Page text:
When the contact SA1 is closed in the instruction unit A of FIG. 1, the potential at a terminal l'1 of the output unit B becomes higher than the potential at a point PB7 but lower than the potential at a point PB6 in the output unit B and consequently the output signals of the comparators IB1 to IB7 in the output unit B become as shown in the interval b1 of FIG. 2. The output signals 101 and 102 are applied to the NOR gate IB8 of the output unit B so that the output signal of the NOR gate IB8 goes to a "0" level and is inverted by the inverter gate IB16 of the output unit B thus causing it to go to a "1" level as shown at the output signal 111 in the interval b1 of FIG. 2.
On the other hand, the output signals 102 and 103 shown in FIG. 2 are applied to the NAND gate IB12 of the output unit B so that the output signal of the NAND gate IB12 goes to the "1" level as shown at the output signal 112 in the interval b1 of FIG. 2.
Similarly, the output signal of the inverter gate IB17 of the output unit B goes to the "1" level as shown at the output signal 113 in FIG. 2, the output signal of the NAND gate IB13 to the "1" level as shown at the output signal 114 in FIG. 2, the output signal of the inverter gate IB18 to the "1" level as shown at the output signal 115 in FIG. 2 and the output signal of the NAND gate IB14 to the "0" level as shown at the output signal 116 in FIG. 2, and a "0" level signal is generated only at the output terminal LB6 of the output unit B.
In the like manner, closing the contact SA2 in the instruction unit A causes the output signal 115 in FIG. 2 to go to the "0" level only in the interval b2 of FIG. 2, closing the contact SA3 in the instruction unit A causes output signal 114 in FIG. 2 to go to the "0" level only in the interval b3 of FIG. 2, closing the contact SA4 causes the output signal 113 in FIG. 2 to go to the "0" level only in the interval b4 of FIG. 2, closing the contact SA5 causes the output signal 112 in FIG. 2 to go to the "0" level only in the interval b5 of FIG. 2 and closing the contact SA6 causes the output signal 111 in FIG. 2 to go to the "0" level only in the interval b6 of FIG. 2.
In this way, by selectively closing the contacts SA1 through SA6 to cause respectively unique voltage signals on line l1 of the instruction unit A of FIG. 1, a "O" level signal can be selectively generated at the output terminals LB1 through LB6 of the output unit B of FIG. 1 to thereby actuate a transistor, relay or the like, and thus a plurality of electrical components operatively associated respectively with the contacts SA1 through SA6 of the instruction unit A may be selectively actuated.
Assume now that there is an irregularity such as breaking or short-circuiting of the signal line l1 in FIG. 1.
Firstly, in the case of a break in the signal line l1, the potential at the terminal l'1 of the output unit B becomes higher than the potential at a point PB1 of the output unit B, so that the output signals 101 through 107 of the comparators IB1 through IB7 in the output unit B become as shown in the interval b7 of FIG. 2 and the logical operations on these signals cause the output signal 117 in FIG. 2 to go to the "0" level only in the interval b7.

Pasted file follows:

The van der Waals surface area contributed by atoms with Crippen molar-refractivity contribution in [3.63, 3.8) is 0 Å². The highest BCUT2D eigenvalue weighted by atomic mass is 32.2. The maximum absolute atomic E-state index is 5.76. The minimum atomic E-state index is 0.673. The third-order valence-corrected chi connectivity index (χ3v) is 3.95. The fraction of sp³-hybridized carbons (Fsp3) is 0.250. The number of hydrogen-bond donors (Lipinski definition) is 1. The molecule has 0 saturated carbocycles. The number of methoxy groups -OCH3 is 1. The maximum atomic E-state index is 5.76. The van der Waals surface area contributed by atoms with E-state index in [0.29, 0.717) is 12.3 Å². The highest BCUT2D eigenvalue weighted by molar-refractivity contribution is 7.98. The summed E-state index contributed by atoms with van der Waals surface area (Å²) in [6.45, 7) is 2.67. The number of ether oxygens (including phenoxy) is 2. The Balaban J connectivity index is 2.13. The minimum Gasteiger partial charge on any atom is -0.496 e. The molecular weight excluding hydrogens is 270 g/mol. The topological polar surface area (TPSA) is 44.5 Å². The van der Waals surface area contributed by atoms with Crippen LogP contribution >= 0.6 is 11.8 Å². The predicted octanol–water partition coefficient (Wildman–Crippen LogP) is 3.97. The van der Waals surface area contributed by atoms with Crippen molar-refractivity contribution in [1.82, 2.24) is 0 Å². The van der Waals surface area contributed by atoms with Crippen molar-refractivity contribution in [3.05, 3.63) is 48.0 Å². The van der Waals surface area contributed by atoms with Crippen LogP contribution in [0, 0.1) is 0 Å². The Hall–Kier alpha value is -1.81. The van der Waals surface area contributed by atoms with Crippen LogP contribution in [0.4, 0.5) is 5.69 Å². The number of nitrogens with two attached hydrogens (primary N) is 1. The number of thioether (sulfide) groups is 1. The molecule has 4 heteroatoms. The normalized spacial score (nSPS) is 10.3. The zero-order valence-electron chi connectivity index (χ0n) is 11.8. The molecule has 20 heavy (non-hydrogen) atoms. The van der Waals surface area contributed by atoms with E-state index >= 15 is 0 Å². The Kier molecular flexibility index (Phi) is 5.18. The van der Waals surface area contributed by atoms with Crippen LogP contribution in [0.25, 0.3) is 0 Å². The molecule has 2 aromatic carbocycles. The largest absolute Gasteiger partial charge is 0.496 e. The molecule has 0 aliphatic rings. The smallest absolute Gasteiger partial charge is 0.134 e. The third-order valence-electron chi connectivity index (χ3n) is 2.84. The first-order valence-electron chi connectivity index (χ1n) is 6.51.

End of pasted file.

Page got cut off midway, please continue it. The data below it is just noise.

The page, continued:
On the other hand, when the signal line l1 of FIG. 1 is short-circuited to a vehicle chassis or a ground, the potential at the terminal l'1 of the output unit B of FIG. 1 becomes lower than the potential at the point PB7 of the output unit B, so that the output signals of the comparators IB1 through IB7 in the output unit B become as shown in the interval b8 of FIG. 2 and the logical operations on these signals cause the output signal 117 in FIG. 2 to go to the "O" level only in the interval b8.
In this way, when the signal line l1 is broken or short-circuited to a vehicle chassis, a "O" level signal is generated at the output terminal LB7 of the output unit B in FIG. 1 and the presence of the faulty condition can be indicated by a lamp or the like in response to this "O" level signal.
The illustrated embodiment is also designed so that when all the contacts SA1 through SA6 are open in the instruction unit A, it is an indication that there exists an irregularity and this results in the same condition as the above-mentioned case where there was a break in the signal line l1.
While, in the illustrated embodiment, the instruction unit A employs the normally open switch having the contacts SA1 through SA6, the switch may be replaced with a normally closed one.
Furthermore, while the supply line l2 is the ground wire of the battery C, it may be replaced with the positive supply line.
still furthermore, the resistors RA1 through RA7 in the instruction unit A may be replaced with diodes and the resistors RB3 through RB8 may also be replaced with diodes.
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|U.S. Classification||324/503, 370/530, 307/38, 324/538, 307/10.1, 340/13.38|
|International Classification||F02D41/24, H04Q9/06, G08C19/02|
|Cooperative Classification||G08C19/025, F02D41/28, Y10T307/461|
|European Classification||F02D41/28, G08C19/02B|